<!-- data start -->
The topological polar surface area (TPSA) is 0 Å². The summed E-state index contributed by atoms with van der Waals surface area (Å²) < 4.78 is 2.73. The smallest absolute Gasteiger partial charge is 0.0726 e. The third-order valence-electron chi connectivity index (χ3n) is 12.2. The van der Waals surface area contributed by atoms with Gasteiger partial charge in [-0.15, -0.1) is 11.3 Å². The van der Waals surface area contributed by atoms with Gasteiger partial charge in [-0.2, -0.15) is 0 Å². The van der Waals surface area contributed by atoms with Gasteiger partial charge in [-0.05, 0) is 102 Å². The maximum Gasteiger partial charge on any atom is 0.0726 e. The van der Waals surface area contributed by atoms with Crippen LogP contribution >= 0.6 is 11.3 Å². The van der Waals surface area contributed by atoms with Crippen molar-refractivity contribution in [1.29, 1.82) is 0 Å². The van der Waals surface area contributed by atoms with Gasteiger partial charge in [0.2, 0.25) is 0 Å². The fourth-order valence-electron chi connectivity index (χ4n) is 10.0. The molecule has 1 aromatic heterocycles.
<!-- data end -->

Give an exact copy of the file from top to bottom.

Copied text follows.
The topological polar surface area (TPSA) is 0 Å². The summed E-state index contributed by atoms with van der Waals surface area (Å²) < 4.78 is 2.73. The smallest absolute Gasteiger partial charge is 0.0726 e. The third-order valence-electron chi connectivity index (χ3n) is 12.2. The van der Waals surface area contributed by atoms with Gasteiger partial charge in [-0.15, -0.1) is 11.3 Å². The van der Waals surface area contributed by atoms with Gasteiger partial charge in [-0.2, -0.15) is 0 Å². The van der Waals surface area contributed by atoms with Gasteiger partial charge in [-0.05, 0) is 102 Å². The maximum Gasteiger partial charge on any atom is 0.0726 e. The van der Waals surface area contributed by atoms with Crippen LogP contribution >= 0.6 is 11.3 Å². The van der Waals surface area contributed by atoms with Crippen molar-refractivity contribution in [1.29, 1.82) is 0 Å². The van der Waals surface area contributed by atoms with Gasteiger partial charge in [0.2, 0.25) is 0 Å². The fourth-order valence-electron chi connectivity index (χ4n) is 10.0. The molecule has 1 aromatic heterocycles.